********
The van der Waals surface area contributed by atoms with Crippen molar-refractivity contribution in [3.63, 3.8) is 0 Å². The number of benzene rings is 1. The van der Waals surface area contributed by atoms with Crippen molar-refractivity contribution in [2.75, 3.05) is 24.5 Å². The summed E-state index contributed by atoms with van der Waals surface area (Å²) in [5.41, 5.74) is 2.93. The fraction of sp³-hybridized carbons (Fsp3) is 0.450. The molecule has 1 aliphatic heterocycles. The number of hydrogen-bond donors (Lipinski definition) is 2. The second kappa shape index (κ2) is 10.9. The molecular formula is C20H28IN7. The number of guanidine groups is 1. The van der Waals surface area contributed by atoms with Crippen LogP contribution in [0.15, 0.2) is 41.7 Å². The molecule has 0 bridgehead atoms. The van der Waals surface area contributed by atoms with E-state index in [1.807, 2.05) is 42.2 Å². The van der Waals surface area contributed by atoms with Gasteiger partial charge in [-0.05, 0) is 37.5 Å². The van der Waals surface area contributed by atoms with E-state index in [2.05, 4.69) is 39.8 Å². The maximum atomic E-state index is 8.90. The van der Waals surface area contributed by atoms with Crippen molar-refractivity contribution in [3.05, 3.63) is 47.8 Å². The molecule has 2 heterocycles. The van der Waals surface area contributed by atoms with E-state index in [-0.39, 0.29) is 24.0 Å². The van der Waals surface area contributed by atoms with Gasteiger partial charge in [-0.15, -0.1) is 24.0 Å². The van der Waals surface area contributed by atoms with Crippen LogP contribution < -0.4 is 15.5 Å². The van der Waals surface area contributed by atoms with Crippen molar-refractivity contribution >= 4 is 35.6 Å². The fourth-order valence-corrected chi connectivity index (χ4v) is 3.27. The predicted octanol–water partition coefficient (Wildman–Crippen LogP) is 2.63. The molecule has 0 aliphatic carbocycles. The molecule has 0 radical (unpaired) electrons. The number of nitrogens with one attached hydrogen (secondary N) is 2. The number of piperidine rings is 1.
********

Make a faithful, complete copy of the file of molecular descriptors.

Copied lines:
The van der Waals surface area contributed by atoms with Crippen molar-refractivity contribution in [3.63, 3.8) is 0 Å². The number of benzene rings is 1. The van der Waals surface area contributed by atoms with Crippen molar-refractivity contribution in [2.75, 3.05) is 24.5 Å². The summed E-state index contributed by atoms with van der Waals surface area (Å²) in [5.41, 5.74) is 2.93. The fraction of sp³-hybridized carbons (Fsp3) is 0.450. The molecule has 1 aliphatic heterocycles. The number of hydrogen-bond donors (Lipinski definition) is 2. The second kappa shape index (κ2) is 10.9. The molecular formula is C20H28IN7. The number of guanidine groups is 1. The van der Waals surface area contributed by atoms with Crippen LogP contribution in [0.15, 0.2) is 41.7 Å². The molecule has 0 bridgehead atoms. The van der Waals surface area contributed by atoms with E-state index in [1.807, 2.05) is 42.2 Å². The van der Waals surface area contributed by atoms with Gasteiger partial charge in [-0.05, 0) is 37.5 Å². The van der Waals surface area contributed by atoms with E-state index in [2.05, 4.69) is 39.8 Å². The maximum atomic E-state index is 8.90. The van der Waals surface area contributed by atoms with Crippen molar-refractivity contribution in [3.05, 3.63) is 47.8 Å². The molecule has 2 heterocycles. The van der Waals surface area contributed by atoms with E-state index in [-0.39, 0.29) is 24.0 Å². The van der Waals surface area contributed by atoms with Gasteiger partial charge in [-0.15, -0.1) is 24.0 Å². The van der Waals surface area contributed by atoms with Crippen LogP contribution < -0.4 is 15.5 Å². The van der Waals surface area contributed by atoms with Crippen molar-refractivity contribution >= 4 is 35.6 Å². The fourth-order valence-corrected chi connectivity index (χ4v) is 3.27. The predicted octanol–water partition coefficient (Wildman–Crippen LogP) is 2.63. The molecule has 0 aliphatic carbocycles. The molecule has 0 radical (unpaired) electrons. The number of nitrogens with one attached hydrogen (secondary N) is 2. The number of piperidine rings is 1.